It has been half a year since I returned to Malaysia after spending two wonderful years in Thailand.
Lots of things remain the same in my own backyard. Malaysian politics continues to be in a sorry state; the Opposition is still going back and forth around the 1MDB controversy when it could have focused more efforts on presenting a common policy and strategising on how to win rural votes in GE14. Meanwhile, my favourite banana leaf rice still tastes as delicious as always, and the country continues to be seen as a bubbling, bustling melting pot with not only the three usual major races, but also Bangladeshi, Pakistani, Nepalese, and Burmese nationals.
But one thing is obvious: I’ve changed.
I’ve changed, a lot. For the better or for the worst – I don’t know. I came back realising my social circle has changed. My present location isn’t what it used to be. I’m not longer staying at my “Bachelor’s home” as what my uncle would call it. And oh, I’m not only out of almost ten-year singlehood – something I didn’t ask for, but engaged.
And most importantly, I’ve changed in the way I look at and react to things. Some of my values have changed as I meet more and more people, as I explore more and more places and cultural values. What were once priorities to me are no longer priorities at this point in time. As I focus on building another phase of my life, I have set new priorities, new goals for myself. There are certain changes you just have to embrace as the situations and people around you evolve.
I no longer want to be seen as being politically correct every time just to please certain people, to fit into the “ideal” mold of the society. It’s an impossible job – you just can never please everyone.
These changes are not necessarily the product of my two-year escapade in Thailand. They are, in fact, the cumulative result of the experiences, all the ups and downs in my life from way before I resigned to pursue a year-long travel adventure. Of course, those who have been following me know that things had since taken a different turn. But this entry isn’t going into that.
So, as I reflect upon the changes I’ve experienced all these 12 years that I’ve been away from my family in North Borneo, it suddenly makes me think of the very people whom I feel are responsible for those.
I know that we are the sole controller of our own lives, but let’s put it this way: no one is an island; we live in a community, and there is bound to be some people who serve as the agent of change in our lives.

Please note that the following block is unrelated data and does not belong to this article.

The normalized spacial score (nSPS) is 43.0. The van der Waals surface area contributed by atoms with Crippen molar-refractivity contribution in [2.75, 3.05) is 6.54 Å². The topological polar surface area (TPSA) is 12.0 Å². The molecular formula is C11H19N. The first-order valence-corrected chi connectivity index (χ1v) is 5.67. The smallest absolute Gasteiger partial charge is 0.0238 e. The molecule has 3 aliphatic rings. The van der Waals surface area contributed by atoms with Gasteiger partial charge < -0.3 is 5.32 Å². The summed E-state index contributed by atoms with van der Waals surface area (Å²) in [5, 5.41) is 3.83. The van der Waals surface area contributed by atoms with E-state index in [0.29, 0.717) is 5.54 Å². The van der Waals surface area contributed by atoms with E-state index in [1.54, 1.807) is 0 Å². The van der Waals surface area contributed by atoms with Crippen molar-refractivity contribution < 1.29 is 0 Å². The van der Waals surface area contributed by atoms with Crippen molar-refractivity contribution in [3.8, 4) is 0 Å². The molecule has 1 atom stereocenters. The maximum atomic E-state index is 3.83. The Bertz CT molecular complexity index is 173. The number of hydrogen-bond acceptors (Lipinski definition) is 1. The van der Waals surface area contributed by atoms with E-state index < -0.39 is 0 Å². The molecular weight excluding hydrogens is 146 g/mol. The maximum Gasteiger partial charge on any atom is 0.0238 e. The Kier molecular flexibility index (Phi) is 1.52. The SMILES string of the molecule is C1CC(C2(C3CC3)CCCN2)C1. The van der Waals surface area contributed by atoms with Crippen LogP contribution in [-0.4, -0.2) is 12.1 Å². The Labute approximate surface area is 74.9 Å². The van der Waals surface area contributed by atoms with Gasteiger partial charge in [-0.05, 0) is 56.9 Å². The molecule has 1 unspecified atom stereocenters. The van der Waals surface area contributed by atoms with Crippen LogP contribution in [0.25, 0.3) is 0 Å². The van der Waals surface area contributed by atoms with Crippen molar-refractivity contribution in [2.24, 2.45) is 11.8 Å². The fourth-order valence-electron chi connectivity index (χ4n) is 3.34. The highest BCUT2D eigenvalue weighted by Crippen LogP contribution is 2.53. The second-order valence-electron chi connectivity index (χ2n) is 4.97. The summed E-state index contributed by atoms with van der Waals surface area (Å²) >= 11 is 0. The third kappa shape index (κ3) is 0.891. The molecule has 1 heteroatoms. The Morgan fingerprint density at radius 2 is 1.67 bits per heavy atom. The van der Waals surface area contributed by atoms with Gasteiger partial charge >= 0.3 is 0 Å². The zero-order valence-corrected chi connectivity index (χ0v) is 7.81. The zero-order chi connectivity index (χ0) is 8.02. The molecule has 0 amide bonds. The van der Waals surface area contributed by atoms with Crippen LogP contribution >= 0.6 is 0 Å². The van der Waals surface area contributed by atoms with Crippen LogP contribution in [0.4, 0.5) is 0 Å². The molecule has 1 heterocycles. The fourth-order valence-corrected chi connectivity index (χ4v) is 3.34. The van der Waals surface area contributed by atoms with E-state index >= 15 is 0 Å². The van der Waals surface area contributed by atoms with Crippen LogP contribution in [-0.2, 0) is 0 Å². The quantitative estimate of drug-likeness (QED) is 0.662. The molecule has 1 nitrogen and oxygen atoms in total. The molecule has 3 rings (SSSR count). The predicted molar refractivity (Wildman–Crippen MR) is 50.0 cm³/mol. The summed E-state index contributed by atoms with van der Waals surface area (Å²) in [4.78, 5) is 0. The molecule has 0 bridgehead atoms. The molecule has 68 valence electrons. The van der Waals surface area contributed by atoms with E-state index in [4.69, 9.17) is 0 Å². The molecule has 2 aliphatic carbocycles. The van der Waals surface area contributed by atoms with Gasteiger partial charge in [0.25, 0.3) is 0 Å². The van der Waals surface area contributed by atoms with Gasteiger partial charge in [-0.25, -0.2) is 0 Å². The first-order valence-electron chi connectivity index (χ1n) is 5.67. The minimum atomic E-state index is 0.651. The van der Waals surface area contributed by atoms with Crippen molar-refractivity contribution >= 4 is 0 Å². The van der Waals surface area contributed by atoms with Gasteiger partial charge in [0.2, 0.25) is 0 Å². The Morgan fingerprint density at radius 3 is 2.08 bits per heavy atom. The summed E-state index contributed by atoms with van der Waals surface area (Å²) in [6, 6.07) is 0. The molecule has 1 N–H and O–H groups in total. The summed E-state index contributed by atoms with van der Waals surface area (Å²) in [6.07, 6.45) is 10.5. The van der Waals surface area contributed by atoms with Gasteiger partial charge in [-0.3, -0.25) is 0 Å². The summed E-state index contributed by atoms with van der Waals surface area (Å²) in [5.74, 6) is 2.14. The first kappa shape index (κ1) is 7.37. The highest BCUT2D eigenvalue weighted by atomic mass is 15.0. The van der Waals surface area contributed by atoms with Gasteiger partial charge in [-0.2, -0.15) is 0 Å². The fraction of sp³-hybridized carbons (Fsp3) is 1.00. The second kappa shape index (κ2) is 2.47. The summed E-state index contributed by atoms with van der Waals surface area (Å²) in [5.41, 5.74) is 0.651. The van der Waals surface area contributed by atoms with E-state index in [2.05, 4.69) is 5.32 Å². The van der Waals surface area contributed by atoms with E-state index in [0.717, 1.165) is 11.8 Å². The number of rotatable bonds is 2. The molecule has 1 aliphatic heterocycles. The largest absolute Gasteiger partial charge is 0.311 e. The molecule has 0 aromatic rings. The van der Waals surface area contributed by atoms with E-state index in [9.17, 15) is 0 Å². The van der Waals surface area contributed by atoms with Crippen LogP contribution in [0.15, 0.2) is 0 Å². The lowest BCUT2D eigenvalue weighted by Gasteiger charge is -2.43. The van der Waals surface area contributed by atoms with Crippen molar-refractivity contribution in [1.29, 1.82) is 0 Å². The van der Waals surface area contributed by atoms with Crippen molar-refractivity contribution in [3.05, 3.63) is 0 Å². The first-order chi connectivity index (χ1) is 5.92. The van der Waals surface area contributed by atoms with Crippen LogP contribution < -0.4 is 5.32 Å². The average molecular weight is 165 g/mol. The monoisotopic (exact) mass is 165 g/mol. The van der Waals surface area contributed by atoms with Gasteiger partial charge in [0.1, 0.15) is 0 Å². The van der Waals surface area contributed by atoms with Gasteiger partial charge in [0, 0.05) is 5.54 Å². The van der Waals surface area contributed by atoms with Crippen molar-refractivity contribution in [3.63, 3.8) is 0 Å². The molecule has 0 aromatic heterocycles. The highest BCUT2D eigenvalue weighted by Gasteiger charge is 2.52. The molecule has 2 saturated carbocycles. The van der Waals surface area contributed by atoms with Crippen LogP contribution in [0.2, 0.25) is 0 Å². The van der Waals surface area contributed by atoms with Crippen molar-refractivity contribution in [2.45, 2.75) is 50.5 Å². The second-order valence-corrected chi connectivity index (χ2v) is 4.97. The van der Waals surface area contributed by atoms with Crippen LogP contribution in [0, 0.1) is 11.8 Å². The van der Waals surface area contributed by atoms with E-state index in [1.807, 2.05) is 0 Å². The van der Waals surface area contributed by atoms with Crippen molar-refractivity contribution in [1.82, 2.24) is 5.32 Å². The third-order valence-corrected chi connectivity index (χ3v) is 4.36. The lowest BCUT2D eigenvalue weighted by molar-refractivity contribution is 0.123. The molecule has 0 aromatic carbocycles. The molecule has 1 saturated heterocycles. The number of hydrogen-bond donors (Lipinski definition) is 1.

And my Pa and Mi do just that – helping to deconstruct and reconstruct my worldview.
Of course, they don’t stay with me – I’ve always been away from them. They don’t travel with me often; they also didn’t pursue the two-year adventure in Thailand together with me.
Though not always physically together, they have always given me the best of support I can ever have. Moral and mental support, to be exact.
This is a typical Asian society I’m living in, and it’s not easy for such support without some judgement from certain society members. I’m talking about the kind of support that allows me to pursue my desired course, to venture into my desired field, to follow my dreams, such as self-publishing my own book and taking on a different kind of travel, among many other things I’ve done.
Some parents can’t even let their children stay away from them. But I’m glad and thankful my parents aren’t like that. I am not only away from them, I’m like a nomad, really. Others can’t accept their children dating or marrying anyone outside their race, and yet my sister-in-law is Bidayuh, and my fiancée is Thai.
Sometimes I do feel bad for my parents. I feel bad that before they could even judge me, others are already passing judgement on me, on us. Sometimes I get flak for what I do, just because I don’t follow people’s formula, just because I don’t conform to what they think is good or ideal for me. It is as if there is a single formula that fits everyone. Every. Single. One.
These are some of the real issues that exist in our very society, ones that never would cross your mind until when things happen. Yet when they do, the issues are right there – hitting you hard like a ton of bricks in your face.
But my parents continue to give me that kind of support. They know that as long as I don’t break any rules and regulations, so long as I’m always doing my best in what I do, and as long as I’m happy, that’s all it matters.
This is how strong Pa’s and Mi’s support has been. They let me see the world; learn more about people; revisit, deconstruct, and reconstruct my values, my worldview. Had they not given me the freedom to pursue my dreams, to man up to take ownership of my own life, to make mistakes, I will remain stagnant and in the same spot, in my comfort zone, still looking sparkling clean and perfect from the outside, but with very little depth from the inside.